With regard to events on January 23, 2013, the mother explained that at approximately 4:45 p.m., she had gone to the hospital because she was seven weeks pregnant even though she told her family she had a stomach virus. Thus, the child was left in the care of her boyfriend, A.V. The mother stayed at the hospital until approximately 1 a.m. on January 24, 2013.

On January 25, 2013, Dr. Paulett Diah at the Audrey Hepburn Children's House evaluated the child. Dr. Diah identified seventeen injuries to the child, including healing scalding burns to her buttocks and genital area, a triangular-shaped burn to her left knee, a circular-shaped healing burn on her left foot, an injury to the child's back consistent with a healing bite mark, a fading bite mark to the child's cheek, a healing forehead contusion, facial bruises and abrasions, and a healing rash to the child's neck.

Dr. Diah opined that in the absence of any explanations or history, the child's injuries were consistent with non-accidental trauma and abuse. With regard to the bite marks, Dr. Diah determined to a reasonable degree of medical certainty that they were human in nature, but she could not determine whether they were bite marks from an adult or a child. Dr. Diah went on to opine that the burns were scalding burns from hot liquid, as opposed to emersion burns. Dr. Diah also opined that all of the child's injuries were healing and that they had probably occurred at least twenty-four hours before she examined the child.

A fact-finding hearing was held on August 13 and 16, 2013, to address the Division's allegations of abuse and neglect against the mother, A.V., and the grandmother. The Division contended that the mother and A.V. had medically neglected and physically abused C.S. and the grandmother had medically neglected C.S. At the hearing, the Division presented testimony from a Division worker and expert testimony from Dr. Diah. The Division also submitted documentation.

After the Division rested its case, the Family Part judge shifted the burden of persuasion to defendants in accordance with our decision in New Jersey Division of Youth & Family Services v. J.L. and T.L., 400 N.J.Super. 454 (App. Div. 2008). Thereafter, A.V. testified and the mother elected not to testify, but her counsel submitted documentation regarding her hospitalization on January 23, 2013.

During his testimony, A.V. explained that he had been living with the mother and C.S. for a few months and he often cared for C.S. when the mother was working. He acknowledged that he was caring for C.S. on January 23, 2013, and he went on to explain that the mother had picked the child up sometime after 3 p.m. that day and brought her home. Approximately two hours later, the mother left the child in his care when she went to the hospital because she felt ill.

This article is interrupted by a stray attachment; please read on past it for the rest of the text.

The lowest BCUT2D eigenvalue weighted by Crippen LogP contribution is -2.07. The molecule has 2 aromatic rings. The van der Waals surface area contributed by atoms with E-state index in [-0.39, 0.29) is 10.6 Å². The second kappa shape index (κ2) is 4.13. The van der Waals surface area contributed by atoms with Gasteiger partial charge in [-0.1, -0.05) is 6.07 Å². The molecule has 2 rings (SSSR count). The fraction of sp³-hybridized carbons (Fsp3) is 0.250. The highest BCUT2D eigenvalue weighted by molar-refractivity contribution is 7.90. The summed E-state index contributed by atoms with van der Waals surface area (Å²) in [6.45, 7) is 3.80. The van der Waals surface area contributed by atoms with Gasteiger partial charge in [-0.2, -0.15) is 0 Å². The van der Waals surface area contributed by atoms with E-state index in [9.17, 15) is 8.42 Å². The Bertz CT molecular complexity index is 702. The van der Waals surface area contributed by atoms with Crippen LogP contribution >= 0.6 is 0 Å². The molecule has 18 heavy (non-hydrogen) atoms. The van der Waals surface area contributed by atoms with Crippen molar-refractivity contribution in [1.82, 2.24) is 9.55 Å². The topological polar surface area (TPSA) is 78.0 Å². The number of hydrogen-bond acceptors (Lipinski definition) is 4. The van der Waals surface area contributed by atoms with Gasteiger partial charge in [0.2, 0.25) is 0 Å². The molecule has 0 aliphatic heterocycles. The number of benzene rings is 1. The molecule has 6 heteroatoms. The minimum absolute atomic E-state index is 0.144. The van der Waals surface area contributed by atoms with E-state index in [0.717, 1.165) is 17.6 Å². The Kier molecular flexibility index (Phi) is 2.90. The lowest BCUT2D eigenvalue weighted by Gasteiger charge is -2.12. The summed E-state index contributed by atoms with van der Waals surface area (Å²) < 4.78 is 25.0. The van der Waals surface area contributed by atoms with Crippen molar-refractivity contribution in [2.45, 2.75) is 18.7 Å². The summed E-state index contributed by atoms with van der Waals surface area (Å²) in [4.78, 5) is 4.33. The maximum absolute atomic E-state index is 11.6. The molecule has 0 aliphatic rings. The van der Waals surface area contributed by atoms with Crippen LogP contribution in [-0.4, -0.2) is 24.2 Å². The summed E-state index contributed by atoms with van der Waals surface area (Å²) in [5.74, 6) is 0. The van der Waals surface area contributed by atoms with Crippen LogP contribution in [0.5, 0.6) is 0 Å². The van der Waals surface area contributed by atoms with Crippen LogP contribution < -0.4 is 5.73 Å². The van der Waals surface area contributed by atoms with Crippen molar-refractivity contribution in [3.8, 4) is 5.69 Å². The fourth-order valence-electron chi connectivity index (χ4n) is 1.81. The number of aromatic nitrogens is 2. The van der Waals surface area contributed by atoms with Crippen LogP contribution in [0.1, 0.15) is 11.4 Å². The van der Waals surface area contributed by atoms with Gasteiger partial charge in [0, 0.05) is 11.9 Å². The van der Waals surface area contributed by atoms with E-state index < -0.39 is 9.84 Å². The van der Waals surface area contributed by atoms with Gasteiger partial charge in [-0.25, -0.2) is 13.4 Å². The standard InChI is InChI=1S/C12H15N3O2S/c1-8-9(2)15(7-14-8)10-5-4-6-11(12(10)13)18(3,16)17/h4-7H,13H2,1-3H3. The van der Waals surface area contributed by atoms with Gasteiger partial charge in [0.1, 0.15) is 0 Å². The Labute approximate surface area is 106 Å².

A.V. testified that he was alone with the child for thirty to forty-five minutes. During that time, the child fell off a bed, which caused the bruise and bump on her forehead. A.V. denied causing any other injuries to the child while she was in his care. He also explained that the cousin and a friend came to the home at approximately 6 p.m. on January 23, 2013, and he left C.S. in their care so he could go to the hospital to be with the mother. A.V. was with the mother until she was discharged from the hospital at approximately 1 a.m. or 2 a.m. on January 24, 2013, and he did not see the child thereafter.

After considering the evidence presented at the fact-finding hearing, and after listening to arguments of counsel, the judge found that C.S. had suffered abuse and that the Division had presented a prima facie case that the child's injuries would not have been sustained other than by abuse. In reaching that conclusion, the judge relied on the unrebutted testimony of Dr. Diah. The judge then shifted the burden of persuasion to the mother and A.V. to explain what had occurred to C.S. In making that ruling, the court explained that it was not shifting the burden of proof because there was not a finite group of people that took care of C.S. Thus, the court distinguished this case from our decision in In re D.T., 229 N.J.Super. 509 (App. Div. 1988). Instead, the judge applied the burden shifting identified in J.L., supra, 400 N.J. Super. at 470.

The court then made findings of fact and conclusions of law. The court found that the Division had established that C.S. had suffered several unexplained injuries that were not caused by accident and were not self-inflicted. The court also found that the mother and A.V. could only explain some of the injuries that the child had suffered. In that regard, the court noted that A.V. had accounted for the child's injury to her head, explaining that she had fallen off the bed. The court also noted that the mother had explained to the Division worker that the child's burn on her foot were the result of splashed oil while the mother was cooking.